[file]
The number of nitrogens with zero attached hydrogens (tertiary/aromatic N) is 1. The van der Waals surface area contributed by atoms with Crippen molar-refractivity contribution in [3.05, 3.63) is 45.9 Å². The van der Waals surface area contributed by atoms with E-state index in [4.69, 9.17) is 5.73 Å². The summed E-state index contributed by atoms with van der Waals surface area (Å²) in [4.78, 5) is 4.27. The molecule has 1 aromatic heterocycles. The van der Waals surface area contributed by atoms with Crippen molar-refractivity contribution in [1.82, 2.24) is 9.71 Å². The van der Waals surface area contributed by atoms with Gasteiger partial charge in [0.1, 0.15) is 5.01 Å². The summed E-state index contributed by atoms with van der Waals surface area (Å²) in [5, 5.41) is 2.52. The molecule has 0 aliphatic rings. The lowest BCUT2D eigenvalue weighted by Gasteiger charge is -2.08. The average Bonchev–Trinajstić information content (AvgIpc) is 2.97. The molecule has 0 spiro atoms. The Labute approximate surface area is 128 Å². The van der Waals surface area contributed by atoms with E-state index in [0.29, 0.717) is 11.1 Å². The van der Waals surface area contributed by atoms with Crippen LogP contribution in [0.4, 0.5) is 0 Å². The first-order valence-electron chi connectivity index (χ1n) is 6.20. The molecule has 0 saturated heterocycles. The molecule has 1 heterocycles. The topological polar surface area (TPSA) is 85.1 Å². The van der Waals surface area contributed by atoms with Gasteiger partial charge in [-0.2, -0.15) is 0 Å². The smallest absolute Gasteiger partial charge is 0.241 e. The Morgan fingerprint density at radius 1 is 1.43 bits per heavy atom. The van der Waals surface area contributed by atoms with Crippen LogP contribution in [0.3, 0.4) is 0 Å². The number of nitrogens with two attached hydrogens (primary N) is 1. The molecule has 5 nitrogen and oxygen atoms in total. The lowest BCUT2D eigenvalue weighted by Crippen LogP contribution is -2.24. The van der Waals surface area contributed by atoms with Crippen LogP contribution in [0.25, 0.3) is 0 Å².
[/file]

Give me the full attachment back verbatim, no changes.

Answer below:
The number of nitrogens with zero attached hydrogens (tertiary/aromatic N) is 1. The van der Waals surface area contributed by atoms with Crippen molar-refractivity contribution in [3.05, 3.63) is 45.9 Å². The van der Waals surface area contributed by atoms with E-state index in [4.69, 9.17) is 5.73 Å². The summed E-state index contributed by atoms with van der Waals surface area (Å²) in [4.78, 5) is 4.27. The molecule has 1 aromatic heterocycles. The van der Waals surface area contributed by atoms with Crippen molar-refractivity contribution in [1.82, 2.24) is 9.71 Å². The van der Waals surface area contributed by atoms with Gasteiger partial charge in [0.1, 0.15) is 5.01 Å². The summed E-state index contributed by atoms with van der Waals surface area (Å²) in [5, 5.41) is 2.52. The molecule has 0 aliphatic rings. The lowest BCUT2D eigenvalue weighted by Gasteiger charge is -2.08. The average Bonchev–Trinajstić information content (AvgIpc) is 2.97. The molecule has 0 spiro atoms. The Labute approximate surface area is 128 Å². The van der Waals surface area contributed by atoms with E-state index in [0.29, 0.717) is 11.1 Å². The van der Waals surface area contributed by atoms with Crippen LogP contribution in [0.4, 0.5) is 0 Å². The first-order valence-electron chi connectivity index (χ1n) is 6.20. The molecule has 0 saturated heterocycles. The molecule has 1 heterocycles. The topological polar surface area (TPSA) is 85.1 Å². The van der Waals surface area contributed by atoms with Gasteiger partial charge in [-0.2, -0.15) is 0 Å². The smallest absolute Gasteiger partial charge is 0.241 e. The Morgan fingerprint density at radius 1 is 1.43 bits per heavy atom. The van der Waals surface area contributed by atoms with Crippen LogP contribution in [0.3, 0.4) is 0 Å². The number of nitrogens with two attached hydrogens (primary N) is 1. The molecule has 5 nitrogen and oxygen atoms in total. The lowest BCUT2D eigenvalue weighted by Crippen LogP contribution is -2.24. The van der Waals surface area contributed by atoms with Crippen LogP contribution in [0.25, 0.3) is 0 Å².